A question many have been wondering about is what will happen to the bundled stock coolers with the more expensive processors? Intel seems to have been going back and forth on this very issue, but according to the latest news Sandy Bridge-E will ship without coolers since these will be sold separately from Intel.
Earlier this week we wrote about how AMD is considering to bundle Bulldozer with water cooling and then reflected about on earlier stories where Intel had been considering shipping Sandy Bridge-E with water cooling. They were of course thinking about closed systems like Corsair H50 and Antec Kühler H20 620, but according to recent findings Sandy Bridge-E will ship without any kind of cooling.
Before someone asks the processor does not have a Flux Capacitor for any kind of self-cooling ability. The processor needs cooling and instead of shipping one with each processor Intel will sell its coolers on the side under its own branding. It started shipping its hexa-core processor, Core i7 980X with cooler dubbed DBX-B, which actually did a good job, when compared to after market coolers, and even left some room for overclocking.
Intel DBX-B, a big step up for bundled processor coolers in the past
If DBX-B returns in Intel’s new cooler series we don’t know, but if we are to trust these sources there will be several coolers. It also means that the water cooling we mentioned before may appear on the shelves next to Intel’s processors for Socket LGA 2011, together with other coolers from Intel.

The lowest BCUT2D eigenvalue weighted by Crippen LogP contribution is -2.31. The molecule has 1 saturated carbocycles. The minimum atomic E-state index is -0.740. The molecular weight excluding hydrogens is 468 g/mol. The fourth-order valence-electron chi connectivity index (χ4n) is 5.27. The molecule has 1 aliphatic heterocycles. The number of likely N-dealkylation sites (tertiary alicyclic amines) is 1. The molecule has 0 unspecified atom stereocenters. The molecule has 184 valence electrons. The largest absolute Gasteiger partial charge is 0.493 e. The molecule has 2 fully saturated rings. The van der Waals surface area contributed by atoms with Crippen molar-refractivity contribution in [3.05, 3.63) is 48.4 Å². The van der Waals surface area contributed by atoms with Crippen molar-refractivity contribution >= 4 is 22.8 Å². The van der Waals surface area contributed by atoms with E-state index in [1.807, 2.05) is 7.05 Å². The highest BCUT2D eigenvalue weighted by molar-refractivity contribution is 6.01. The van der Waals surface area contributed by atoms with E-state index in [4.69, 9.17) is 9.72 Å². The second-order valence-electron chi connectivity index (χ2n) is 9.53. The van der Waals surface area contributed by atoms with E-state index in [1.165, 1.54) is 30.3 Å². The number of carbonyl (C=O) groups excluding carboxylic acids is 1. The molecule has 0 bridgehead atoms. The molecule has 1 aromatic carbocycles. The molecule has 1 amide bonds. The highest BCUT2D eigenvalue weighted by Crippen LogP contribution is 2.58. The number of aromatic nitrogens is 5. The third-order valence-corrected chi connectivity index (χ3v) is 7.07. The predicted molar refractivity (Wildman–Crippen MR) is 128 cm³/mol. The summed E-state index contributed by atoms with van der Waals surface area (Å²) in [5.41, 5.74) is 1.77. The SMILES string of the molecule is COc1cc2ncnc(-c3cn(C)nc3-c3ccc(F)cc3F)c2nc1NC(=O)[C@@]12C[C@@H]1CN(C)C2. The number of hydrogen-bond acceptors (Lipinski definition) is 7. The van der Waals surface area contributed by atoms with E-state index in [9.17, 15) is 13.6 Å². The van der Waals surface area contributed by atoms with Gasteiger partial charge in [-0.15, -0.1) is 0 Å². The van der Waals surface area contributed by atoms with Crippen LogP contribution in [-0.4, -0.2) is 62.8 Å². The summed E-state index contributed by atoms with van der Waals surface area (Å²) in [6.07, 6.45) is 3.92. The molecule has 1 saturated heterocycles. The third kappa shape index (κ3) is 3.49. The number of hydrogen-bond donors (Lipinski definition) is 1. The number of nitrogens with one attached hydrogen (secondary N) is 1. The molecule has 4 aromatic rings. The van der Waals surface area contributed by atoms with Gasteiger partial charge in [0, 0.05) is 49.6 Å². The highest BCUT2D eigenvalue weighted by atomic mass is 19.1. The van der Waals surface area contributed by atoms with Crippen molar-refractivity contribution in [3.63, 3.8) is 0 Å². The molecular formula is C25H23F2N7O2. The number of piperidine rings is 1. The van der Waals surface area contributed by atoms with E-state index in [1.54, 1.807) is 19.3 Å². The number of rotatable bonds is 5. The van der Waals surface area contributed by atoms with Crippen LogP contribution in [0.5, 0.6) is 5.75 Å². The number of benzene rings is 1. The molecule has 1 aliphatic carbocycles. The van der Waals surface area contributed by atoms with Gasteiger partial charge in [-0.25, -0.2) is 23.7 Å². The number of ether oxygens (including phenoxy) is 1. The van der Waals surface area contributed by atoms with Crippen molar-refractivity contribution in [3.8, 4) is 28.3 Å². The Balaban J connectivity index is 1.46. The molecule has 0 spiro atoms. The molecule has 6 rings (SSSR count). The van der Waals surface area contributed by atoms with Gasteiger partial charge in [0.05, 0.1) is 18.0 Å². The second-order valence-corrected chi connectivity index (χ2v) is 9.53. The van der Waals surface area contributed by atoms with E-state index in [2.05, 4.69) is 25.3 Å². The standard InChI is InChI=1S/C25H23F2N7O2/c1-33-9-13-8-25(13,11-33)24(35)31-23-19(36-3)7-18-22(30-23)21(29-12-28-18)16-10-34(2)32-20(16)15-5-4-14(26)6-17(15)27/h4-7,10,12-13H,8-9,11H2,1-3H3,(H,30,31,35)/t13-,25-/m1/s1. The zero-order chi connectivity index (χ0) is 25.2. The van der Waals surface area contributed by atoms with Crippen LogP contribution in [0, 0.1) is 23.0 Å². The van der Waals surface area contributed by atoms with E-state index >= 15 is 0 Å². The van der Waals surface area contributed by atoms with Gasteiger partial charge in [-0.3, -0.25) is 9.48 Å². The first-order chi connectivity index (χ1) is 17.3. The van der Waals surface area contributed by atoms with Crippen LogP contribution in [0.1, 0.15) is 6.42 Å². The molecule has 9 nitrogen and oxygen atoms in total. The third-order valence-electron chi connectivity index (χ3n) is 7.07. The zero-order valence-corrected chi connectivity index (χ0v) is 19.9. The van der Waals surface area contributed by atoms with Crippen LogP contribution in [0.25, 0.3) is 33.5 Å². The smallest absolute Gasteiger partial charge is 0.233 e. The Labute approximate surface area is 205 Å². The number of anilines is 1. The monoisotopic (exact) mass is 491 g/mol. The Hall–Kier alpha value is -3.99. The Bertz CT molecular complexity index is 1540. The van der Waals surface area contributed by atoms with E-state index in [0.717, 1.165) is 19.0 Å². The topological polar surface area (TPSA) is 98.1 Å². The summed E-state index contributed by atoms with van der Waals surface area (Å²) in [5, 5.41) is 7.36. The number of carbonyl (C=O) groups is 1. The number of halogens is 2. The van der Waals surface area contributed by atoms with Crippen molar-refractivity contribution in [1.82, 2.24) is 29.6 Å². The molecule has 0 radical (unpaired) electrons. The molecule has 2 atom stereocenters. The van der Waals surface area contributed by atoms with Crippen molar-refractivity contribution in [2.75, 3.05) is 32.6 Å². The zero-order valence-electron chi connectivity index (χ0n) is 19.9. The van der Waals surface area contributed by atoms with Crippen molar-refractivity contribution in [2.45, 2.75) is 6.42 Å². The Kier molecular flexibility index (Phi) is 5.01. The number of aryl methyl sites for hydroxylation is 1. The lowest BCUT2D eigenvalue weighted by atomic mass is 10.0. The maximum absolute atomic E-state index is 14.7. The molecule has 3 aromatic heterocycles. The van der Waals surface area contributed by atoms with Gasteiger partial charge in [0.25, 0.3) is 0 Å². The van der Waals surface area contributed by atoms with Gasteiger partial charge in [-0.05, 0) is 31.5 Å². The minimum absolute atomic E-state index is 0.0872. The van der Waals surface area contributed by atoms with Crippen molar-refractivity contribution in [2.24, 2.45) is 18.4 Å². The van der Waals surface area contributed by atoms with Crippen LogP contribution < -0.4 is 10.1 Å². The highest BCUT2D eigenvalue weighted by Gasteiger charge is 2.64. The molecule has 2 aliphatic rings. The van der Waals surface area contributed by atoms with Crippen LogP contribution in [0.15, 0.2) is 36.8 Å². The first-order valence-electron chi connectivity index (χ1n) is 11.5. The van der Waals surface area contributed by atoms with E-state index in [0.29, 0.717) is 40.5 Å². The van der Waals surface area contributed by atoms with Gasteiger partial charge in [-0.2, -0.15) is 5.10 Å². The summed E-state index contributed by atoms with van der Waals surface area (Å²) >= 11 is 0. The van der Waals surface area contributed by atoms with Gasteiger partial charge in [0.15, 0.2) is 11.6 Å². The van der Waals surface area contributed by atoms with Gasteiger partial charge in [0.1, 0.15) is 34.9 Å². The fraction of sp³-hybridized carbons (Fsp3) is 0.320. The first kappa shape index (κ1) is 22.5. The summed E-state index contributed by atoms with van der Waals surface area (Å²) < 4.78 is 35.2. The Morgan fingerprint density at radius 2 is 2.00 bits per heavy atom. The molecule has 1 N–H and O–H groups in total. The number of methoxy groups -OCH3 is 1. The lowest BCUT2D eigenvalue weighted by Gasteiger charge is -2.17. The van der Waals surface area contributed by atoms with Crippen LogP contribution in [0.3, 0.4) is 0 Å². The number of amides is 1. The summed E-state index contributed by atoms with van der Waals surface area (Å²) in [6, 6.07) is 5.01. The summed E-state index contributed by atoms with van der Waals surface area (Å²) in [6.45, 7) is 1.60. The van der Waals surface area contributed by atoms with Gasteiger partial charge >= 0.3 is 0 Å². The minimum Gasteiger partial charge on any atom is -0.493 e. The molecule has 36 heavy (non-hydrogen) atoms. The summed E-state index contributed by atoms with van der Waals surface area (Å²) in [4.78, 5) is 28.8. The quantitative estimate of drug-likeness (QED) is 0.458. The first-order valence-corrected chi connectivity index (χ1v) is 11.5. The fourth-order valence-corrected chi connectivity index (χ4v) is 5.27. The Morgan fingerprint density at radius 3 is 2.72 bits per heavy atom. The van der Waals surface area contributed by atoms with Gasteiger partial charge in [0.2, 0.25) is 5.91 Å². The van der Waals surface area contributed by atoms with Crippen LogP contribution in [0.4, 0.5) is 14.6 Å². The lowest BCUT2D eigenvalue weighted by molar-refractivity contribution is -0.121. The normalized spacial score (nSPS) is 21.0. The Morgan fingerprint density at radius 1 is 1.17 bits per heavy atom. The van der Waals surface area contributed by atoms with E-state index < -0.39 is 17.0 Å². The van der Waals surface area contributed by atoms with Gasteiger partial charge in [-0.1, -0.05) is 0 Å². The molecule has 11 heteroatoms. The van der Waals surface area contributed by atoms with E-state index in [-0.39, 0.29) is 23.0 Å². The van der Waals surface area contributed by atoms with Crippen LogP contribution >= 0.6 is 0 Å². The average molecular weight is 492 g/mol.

They also talk about the energy consumption where TDP will be 130W, but the actual power consumption may scale up to 180W without overclocking. Intel has also told power supply manufacturers that they need to deliver 23A on the 12V2 rail, if they have an efficiency of at least 80 percent. If this is correct it sounds like the right move for Intel to skip the small stock coolers and instead offer real alternatives – or allow the consumer to buy an even better from a third party.
|Model||Core i7-3960X||Core i7-3930K||Core i7-3820|
|L3 cache||15 MB||12 MB||10 MB|
|CLock freq./Turbo||3,3 GHz/3,9 GHz||3,2 GHz/3,8 GHz||3,6 GHz/3,9 GHz|
The most affordable option, Core i7-3820, will come later?
Last there is also talk about the models that are about to come. Intel Core i7-3930K and 3960X will be the new hexa-core models and the first to be introduced on the platform. The quad-core model Intel Core i7-3820 will arrive later on. Those who are waiting for LGA2011 will Intel Core i7-3830K the cheapest initially, but the term ”cheapest” is of course used loosely here. LGA 2011 is expected to arrive in Q4.
We recommend our readers to take in this news with a pinch of salt until we hear more, but juding from earlier stories and leaks this does seem to have some substance. If Intel decides to ship all LGA2011 processors without coolers it could be the start of an interesting trend, especially if AMD follows – and if the processors actually become cheaper.